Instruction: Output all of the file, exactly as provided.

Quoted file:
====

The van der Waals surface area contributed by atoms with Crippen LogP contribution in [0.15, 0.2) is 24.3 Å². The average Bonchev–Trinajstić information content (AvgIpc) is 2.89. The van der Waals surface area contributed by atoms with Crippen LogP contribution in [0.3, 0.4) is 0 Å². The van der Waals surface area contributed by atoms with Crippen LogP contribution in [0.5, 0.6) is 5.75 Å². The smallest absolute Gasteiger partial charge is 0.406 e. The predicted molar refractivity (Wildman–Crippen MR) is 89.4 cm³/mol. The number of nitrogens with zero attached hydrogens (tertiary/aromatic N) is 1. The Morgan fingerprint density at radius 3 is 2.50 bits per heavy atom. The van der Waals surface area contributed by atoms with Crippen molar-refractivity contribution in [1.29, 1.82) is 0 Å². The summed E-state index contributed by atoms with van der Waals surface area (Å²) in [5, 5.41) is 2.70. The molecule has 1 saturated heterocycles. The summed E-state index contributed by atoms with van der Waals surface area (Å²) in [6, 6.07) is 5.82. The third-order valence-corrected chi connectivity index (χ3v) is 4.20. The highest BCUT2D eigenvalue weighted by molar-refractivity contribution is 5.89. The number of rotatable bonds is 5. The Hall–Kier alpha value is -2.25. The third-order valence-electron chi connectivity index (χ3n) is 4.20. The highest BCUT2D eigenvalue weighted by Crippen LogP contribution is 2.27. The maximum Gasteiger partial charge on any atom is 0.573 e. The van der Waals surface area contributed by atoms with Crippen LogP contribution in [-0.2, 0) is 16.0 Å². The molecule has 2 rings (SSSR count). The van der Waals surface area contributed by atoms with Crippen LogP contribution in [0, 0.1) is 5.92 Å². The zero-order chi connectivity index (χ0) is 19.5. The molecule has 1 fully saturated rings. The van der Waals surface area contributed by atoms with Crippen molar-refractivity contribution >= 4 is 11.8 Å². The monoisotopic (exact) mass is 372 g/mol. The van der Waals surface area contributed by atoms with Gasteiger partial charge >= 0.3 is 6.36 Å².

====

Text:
The van der Waals surface area contributed by atoms with Crippen LogP contribution in [0.15, 0.2) is 24.3 Å². The average Bonchev–Trinajstić information content (AvgIpc) is 2.89. The van der Waals surface area contributed by atoms with Crippen LogP contribution in [0.3, 0.4) is 0 Å². The van der Waals surface area contributed by atoms with Crippen LogP contribution in [0.5, 0.6) is 5.75 Å². The smallest absolute Gasteiger partial charge is 0.406 e. The predicted molar refractivity (Wildman–Crippen MR) is 89.4 cm³/mol. The number of nitrogens with zero attached hydrogens (tertiary/aromatic N) is 1. The Morgan fingerprint density at radius 3 is 2.50 bits per heavy atom. The van der Waals surface area contributed by atoms with Crippen molar-refractivity contribution in [1.29, 1.82) is 0 Å². The summed E-state index contributed by atoms with van der Waals surface area (Å²) in [5, 5.41) is 2.70. The molecule has 1 saturated heterocycles. The summed E-state index contributed by atoms with van der Waals surface area (Å²) in [6, 6.07) is 5.82. The third-order valence-corrected chi connectivity index (χ3v) is 4.20. The highest BCUT2D eigenvalue weighted by molar-refractivity contribution is 5.89. The number of rotatable bonds is 5. The Hall–Kier alpha value is -2.25. The third-order valence-electron chi connectivity index (χ3n) is 4.20. The highest BCUT2D eigenvalue weighted by Crippen LogP contribution is 2.27. The maximum Gasteiger partial charge on any atom is 0.573 e. The van der Waals surface area contributed by atoms with Crippen LogP contribution in [-0.2, 0) is 16.0 Å². The molecule has 2 rings (SSSR count). The van der Waals surface area contributed by atoms with Crippen LogP contribution in [0, 0.1) is 5.92 Å². The zero-order chi connectivity index (χ0) is 19.5. The molecule has 1 fully saturated rings. The van der Waals surface area contributed by atoms with Crippen molar-refractivity contribution >= 4 is 11.8 Å². The monoisotopic (exact) mass is 372 g/mol. The van der Waals surface area contributed by atoms with Gasteiger partial charge >= 0.3 is 6.36 Å².